Posted: Feb 01, 2013 9:00 AM
Some kids seem to catch a cold in October and never get over it. When a virus leads to coughing that won’t stop, maybe it’s time for a second look. Do you know the most common signs of asthma in children? Asthma isn’t always recognizable the first few times it affects your child. When should you discuss asthma with your pediatrician?

Watching your child struggle to breathe is scary — for both of you. When she just doesn't seem to be getting any better, there may be something more going on than just a cold or allergies. Asthma is a chronic condition that approximately 9 percent of children in the U.S. are dealing with. What do you need to know about asthma?

Asthma is a chronic condition that approximately 9 percent of children in the U.S. are dealing with.

What is asthma?

Two things are happening in your airways when you have asthma — inflammation and constriction. Something triggers your immune system, which overreacts and creates inflammation in the lining of your airways. Excess mucus obstructs the airways, making breathing difficult. Your immune system can also cause airway constriction, making breathing even more difficult. The right asthma medications can reduce inflammation and help keep asthma under control.

Symptoms to watch for

Many of the symptoms of asthma are also present during a cold, which can make diagnosis tricky. In some cases, a chronic cough may be the only symptom. We checked with our own Dr. Mom, Melissa Arca, M.D., and asked what symptoms we should be on the lookout for.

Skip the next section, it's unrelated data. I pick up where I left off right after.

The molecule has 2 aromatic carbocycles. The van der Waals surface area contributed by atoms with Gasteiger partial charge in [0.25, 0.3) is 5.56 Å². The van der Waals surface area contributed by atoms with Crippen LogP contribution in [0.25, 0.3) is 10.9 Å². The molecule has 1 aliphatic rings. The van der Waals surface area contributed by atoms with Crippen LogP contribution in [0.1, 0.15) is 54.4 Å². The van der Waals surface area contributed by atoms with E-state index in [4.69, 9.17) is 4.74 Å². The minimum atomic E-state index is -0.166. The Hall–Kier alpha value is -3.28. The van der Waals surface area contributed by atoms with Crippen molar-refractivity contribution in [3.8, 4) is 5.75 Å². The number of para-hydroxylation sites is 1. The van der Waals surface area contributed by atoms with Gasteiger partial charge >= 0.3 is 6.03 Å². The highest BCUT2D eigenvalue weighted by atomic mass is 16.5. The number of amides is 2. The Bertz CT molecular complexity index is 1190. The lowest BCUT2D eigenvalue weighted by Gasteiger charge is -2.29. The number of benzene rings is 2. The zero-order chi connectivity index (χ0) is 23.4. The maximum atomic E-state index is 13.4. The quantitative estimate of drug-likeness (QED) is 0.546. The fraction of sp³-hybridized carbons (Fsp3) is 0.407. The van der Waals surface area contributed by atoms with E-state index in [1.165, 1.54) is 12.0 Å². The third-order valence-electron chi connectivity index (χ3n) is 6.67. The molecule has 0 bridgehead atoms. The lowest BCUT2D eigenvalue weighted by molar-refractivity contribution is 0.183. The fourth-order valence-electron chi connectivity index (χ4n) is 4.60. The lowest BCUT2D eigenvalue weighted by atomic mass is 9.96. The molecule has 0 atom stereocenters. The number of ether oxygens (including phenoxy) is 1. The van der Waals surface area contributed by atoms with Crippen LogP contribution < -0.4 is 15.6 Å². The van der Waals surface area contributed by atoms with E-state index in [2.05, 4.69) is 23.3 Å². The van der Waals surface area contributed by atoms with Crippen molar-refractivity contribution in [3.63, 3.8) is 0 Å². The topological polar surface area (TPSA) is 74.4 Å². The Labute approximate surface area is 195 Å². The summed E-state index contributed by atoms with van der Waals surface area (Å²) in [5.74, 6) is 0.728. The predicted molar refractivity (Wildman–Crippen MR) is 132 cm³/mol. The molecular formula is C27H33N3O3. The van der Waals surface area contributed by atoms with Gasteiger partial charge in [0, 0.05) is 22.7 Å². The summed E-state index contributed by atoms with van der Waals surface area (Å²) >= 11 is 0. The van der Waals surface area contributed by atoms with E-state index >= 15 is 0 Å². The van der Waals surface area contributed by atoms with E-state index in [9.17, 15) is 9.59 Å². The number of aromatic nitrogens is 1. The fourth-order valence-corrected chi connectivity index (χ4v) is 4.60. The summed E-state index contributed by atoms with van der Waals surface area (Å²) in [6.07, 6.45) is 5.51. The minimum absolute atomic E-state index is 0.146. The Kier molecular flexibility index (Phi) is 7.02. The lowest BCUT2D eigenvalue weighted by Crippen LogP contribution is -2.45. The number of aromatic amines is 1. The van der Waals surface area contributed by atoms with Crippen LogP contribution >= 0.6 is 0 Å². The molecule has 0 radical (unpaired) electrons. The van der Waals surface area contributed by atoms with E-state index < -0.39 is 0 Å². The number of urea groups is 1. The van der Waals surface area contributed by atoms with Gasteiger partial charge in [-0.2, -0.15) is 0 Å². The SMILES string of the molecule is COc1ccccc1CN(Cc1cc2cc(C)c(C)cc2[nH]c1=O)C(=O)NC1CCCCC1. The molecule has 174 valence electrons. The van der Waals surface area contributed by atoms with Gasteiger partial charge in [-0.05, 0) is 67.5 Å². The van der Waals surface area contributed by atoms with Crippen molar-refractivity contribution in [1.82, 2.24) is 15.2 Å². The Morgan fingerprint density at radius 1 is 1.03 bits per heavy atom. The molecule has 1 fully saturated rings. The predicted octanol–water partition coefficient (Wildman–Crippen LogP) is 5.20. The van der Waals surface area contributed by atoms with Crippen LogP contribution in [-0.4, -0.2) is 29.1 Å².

• Frequent coughing spells, which may occur during play, at night, or while laughing or crying
  • A chronic cough
  • Less energy or feeling weak
  • Rapid breathing (intermittently)
  • Chest tightness or chest hurting
  • Whistling sound — called wheezing — when breathing in or out
  • See-saw motions in the chest — called retractions — from labored breathing
  • Shortness of breath


There are many things that can trigger an asthma attack. Some people have allergies that trigger their asthma, while others may find that their asthma is triggered when they have a cold or virus. Swimming in cold water can be a trigger, as can breathing cold air or exercising. Finding out what triggers your child's asthma can help you manage it better.


If your child is having any difficulty breathing at all, you should consult your doctor. He will be interested in your child's symptoms and severity, details about when the symptoms are occurring, and any family history of asthma or allergies. The doctor will listen to your child's lungs and have her do a quick lung function test called spirometry, measuring the amount of air in the lungs and how quickly your child can exhale. Your doctor may also order various allergy testing to help determine what triggers your child's asthma.


If your child is diagnosed with asthma, your doctor will develop an asthma action plan to help you manage the disease. Based on three levels of asthma difficulties — green, yellow or red — the action plan will describe what to do when asthma gets worse and when emergency care is needed. This action plan can be shared with other adults who care for your child, so that everyone understands exactly what to do when asthma symptoms get worse.

Moving forward

If your child is diagnosed with asthma, don't fret. Asthma can be very well managed when you know what you're dealing with.

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